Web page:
Training can be confusing. You'll hear about how running slow will get you faster but how slow is to slow and how long should you go?

Are you training at your ideal intensities or are you racking up a lot of junk mileage?

Also, when it comes time to build your anaerobic threshold are you pushing hard enough? With each each Zone Check (VO2 max testing )and Lactate Threshold assessment we give you a thorough consultation so you'll understand your training needs and how your body responds to exercise.

If you have any questions feel free to contact us or schedule a free no obligation consult.

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VO2 max (also maximal oxygen consumption, maximal oxygen uptake or aerobic capacity).

VO2 max refers to the maximum amount of oxygen that an individual can utilize during intense or maximal exercise. In a lab a VO2 max testing is generally done with a graded exercise test on a treadmill (for runners), where each stage the workload is increased while ventilation and oxygen (O2) and carbon dioxide (CO2) is measured. VO2 max is reached when oxygen consumption remains at steady state despite an increase in workload.



VO2 max is expressed either as an absolute rate in liters of oxygen per minute (l/min) or as a relative rate in millilitres of oxygen per kilogram of bodyweight per minute (ml/kg/min).

The relative rate is the expression often used to compare the performance of endurance sports athletes.

>75 Olympic caliber endurance athlete
>60 National caliber endurance athlete
>45 Athletic fitness
>38 General health & fitness

If you have a VO2 max over 75 does it mean you can compete as a Olympic caliber endurance athlete? Unfortunately no, there are many other factors to consider. With that being said you may be a very efficient athlete and compete well at the regional or national level with a VO2 max of 57 but competing on the world level (Olympic) your VO2 max may very well be your limiting factor. In the car world it's like showing up with a 6 cylinder engine while everyone else has an 8 cyclinder. They'll have more "horsepower" to play with.



Your Running assessment will be conducted on a treadmill after you have warmed up. You'll be wearing a mask through the assessment. With this mask we'll be measuring your gas exchange. In short, breath by breath we're measuring how much FFA (fat), glycogen (carbs), and total calories your burning at each stage of your assessment. Upon completion of your assessment we'll compile your data and set up your training zones. Your training zones are not based on max heart rate. There are three fatigue markers ( Aerobic base / The point where you burn the most fat, Lactate Threshold, VO2 peak) we're using to setup your training zones.

Your results will note 5 training zones where you can train with heart rate or speed. With each zone you'll know your depletion rates and during your consult we'll discuss how to effectively use your zones. Also, based on how you did during your results we'll make recommendations to your training needs. With that being said it is very important to come in with fresh legs. No soreness, not following a hard work out or long run, and be 100% healthy, no congestion, no cold, etc. In short treat your assessment like a race day. Your training will be be based of your results.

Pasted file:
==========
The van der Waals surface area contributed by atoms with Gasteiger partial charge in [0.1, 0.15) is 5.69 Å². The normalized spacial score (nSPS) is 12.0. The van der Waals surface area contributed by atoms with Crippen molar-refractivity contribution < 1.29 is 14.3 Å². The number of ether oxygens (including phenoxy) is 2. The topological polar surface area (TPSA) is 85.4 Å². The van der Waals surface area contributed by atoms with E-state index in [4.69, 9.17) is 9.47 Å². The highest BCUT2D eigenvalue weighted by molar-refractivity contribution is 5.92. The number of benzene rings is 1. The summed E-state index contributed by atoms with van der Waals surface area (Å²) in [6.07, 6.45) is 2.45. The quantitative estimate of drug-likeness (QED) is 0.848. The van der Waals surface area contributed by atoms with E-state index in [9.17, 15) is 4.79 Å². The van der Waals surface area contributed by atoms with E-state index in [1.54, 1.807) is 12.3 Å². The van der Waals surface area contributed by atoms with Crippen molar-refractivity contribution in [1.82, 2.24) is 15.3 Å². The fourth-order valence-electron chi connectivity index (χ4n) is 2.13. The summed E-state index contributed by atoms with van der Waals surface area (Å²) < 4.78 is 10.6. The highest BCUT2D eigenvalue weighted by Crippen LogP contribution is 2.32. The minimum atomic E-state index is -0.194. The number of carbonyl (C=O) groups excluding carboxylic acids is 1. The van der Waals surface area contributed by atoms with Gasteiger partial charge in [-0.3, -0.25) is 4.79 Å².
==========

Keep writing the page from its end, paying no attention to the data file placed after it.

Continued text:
With your results you'll then be able to restructure the way you train and have more meaning to your workouts based on your physiological response to exercise. Also with identifying your fatigue makers you then have data points to compare tests over tests with periodic testing. With a max heart rate test there's very little to compare test over test. In fact, one may think they're improving but could be suffering from over-training symptoms. This why one should compare more than one variable to assess their performance.

With your training zones you'll be able to maximize your workouts. For example, often most individuals run to fast during their recovery days and long runs. In doing so this leads to a plateau in performance. You don't improve when you workout, you improve when you recover from your workout. Training at the right intensities and adequate fueling play a significant role in helping you achieve your fitness and performance goals.

In closing if you're are still in triathlon training mode though with a marathon focus I would recommend testing for the bike as well. What you do on the bike can impact your performance adaptations on the run and vise versa. I often see triathletes derail their marathon performance by training at the wrong intensities on their bike. In short, you get what you train. So when you come in we can see your current fitness status. Your current fitness status reveals what your training efforts have yielded in regards to adaptations or lack of. Since this may be your first assessment of this type this would be your benchmark assessment. From there we would be looking to make improvements. With frequent testing (every 8-12 weeks) we can monitor these adaptations and if needed make adjustments to your training regimen. With a well designed training plan it's not unusual for us to observe and individual's zone 1 (speed / power) improve to the point that their old zone 2 (power/speed) is now their zone 1.


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